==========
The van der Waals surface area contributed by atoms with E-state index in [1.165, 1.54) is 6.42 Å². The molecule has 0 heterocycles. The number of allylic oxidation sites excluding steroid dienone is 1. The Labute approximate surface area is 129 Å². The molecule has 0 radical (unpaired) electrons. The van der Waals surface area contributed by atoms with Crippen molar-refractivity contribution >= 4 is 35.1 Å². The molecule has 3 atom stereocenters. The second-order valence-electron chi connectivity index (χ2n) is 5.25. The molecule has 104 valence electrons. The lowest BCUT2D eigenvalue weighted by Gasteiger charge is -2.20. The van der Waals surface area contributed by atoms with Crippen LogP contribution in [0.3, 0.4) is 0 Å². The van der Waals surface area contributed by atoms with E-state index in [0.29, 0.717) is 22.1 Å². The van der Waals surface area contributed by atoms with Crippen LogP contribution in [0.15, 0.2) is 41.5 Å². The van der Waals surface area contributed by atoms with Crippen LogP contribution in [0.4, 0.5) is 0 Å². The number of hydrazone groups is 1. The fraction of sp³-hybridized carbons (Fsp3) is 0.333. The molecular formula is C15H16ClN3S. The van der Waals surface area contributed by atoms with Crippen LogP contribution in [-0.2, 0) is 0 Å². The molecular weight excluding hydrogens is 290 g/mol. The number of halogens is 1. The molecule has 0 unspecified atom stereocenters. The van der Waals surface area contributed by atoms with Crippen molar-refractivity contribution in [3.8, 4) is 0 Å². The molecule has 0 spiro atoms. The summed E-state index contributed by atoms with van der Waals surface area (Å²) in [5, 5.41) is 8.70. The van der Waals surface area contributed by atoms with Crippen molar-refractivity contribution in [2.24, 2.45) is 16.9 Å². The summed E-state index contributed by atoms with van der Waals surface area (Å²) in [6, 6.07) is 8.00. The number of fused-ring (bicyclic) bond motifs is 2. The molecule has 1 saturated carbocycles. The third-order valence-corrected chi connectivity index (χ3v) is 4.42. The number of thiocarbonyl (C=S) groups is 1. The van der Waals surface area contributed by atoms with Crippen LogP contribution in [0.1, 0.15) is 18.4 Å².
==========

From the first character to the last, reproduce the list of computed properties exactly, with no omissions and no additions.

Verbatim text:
The van der Waals surface area contributed by atoms with E-state index in [1.165, 1.54) is 6.42 Å². The molecule has 0 heterocycles. The number of allylic oxidation sites excluding steroid dienone is 1. The Labute approximate surface area is 129 Å². The molecule has 0 radical (unpaired) electrons. The van der Waals surface area contributed by atoms with Crippen molar-refractivity contribution >= 4 is 35.1 Å². The molecule has 3 atom stereocenters. The second-order valence-electron chi connectivity index (χ2n) is 5.25. The molecule has 104 valence electrons. The lowest BCUT2D eigenvalue weighted by Gasteiger charge is -2.20. The van der Waals surface area contributed by atoms with Crippen LogP contribution in [0.3, 0.4) is 0 Å². The van der Waals surface area contributed by atoms with E-state index in [0.29, 0.717) is 22.1 Å². The van der Waals surface area contributed by atoms with Crippen LogP contribution in [0.15, 0.2) is 41.5 Å². The van der Waals surface area contributed by atoms with Crippen LogP contribution in [0.4, 0.5) is 0 Å². The number of hydrazone groups is 1. The fraction of sp³-hybridized carbons (Fsp3) is 0.333. The molecular formula is C15H16ClN3S. The van der Waals surface area contributed by atoms with Crippen LogP contribution in [-0.2, 0) is 0 Å². The molecular weight excluding hydrogens is 290 g/mol. The number of halogens is 1. The molecule has 0 unspecified atom stereocenters. The van der Waals surface area contributed by atoms with Crippen molar-refractivity contribution in [3.8, 4) is 0 Å². The molecule has 0 spiro atoms. The summed E-state index contributed by atoms with van der Waals surface area (Å²) in [5, 5.41) is 8.70. The van der Waals surface area contributed by atoms with Crippen molar-refractivity contribution in [2.24, 2.45) is 16.9 Å². The summed E-state index contributed by atoms with van der Waals surface area (Å²) in [6, 6.07) is 8.00. The number of fused-ring (bicyclic) bond motifs is 2. The molecule has 1 saturated carbocycles. The third-order valence-corrected chi connectivity index (χ3v) is 4.42. The number of thiocarbonyl (C=S) groups is 1. The van der Waals surface area contributed by atoms with Crippen LogP contribution in [0.1, 0.15) is 18.4 Å².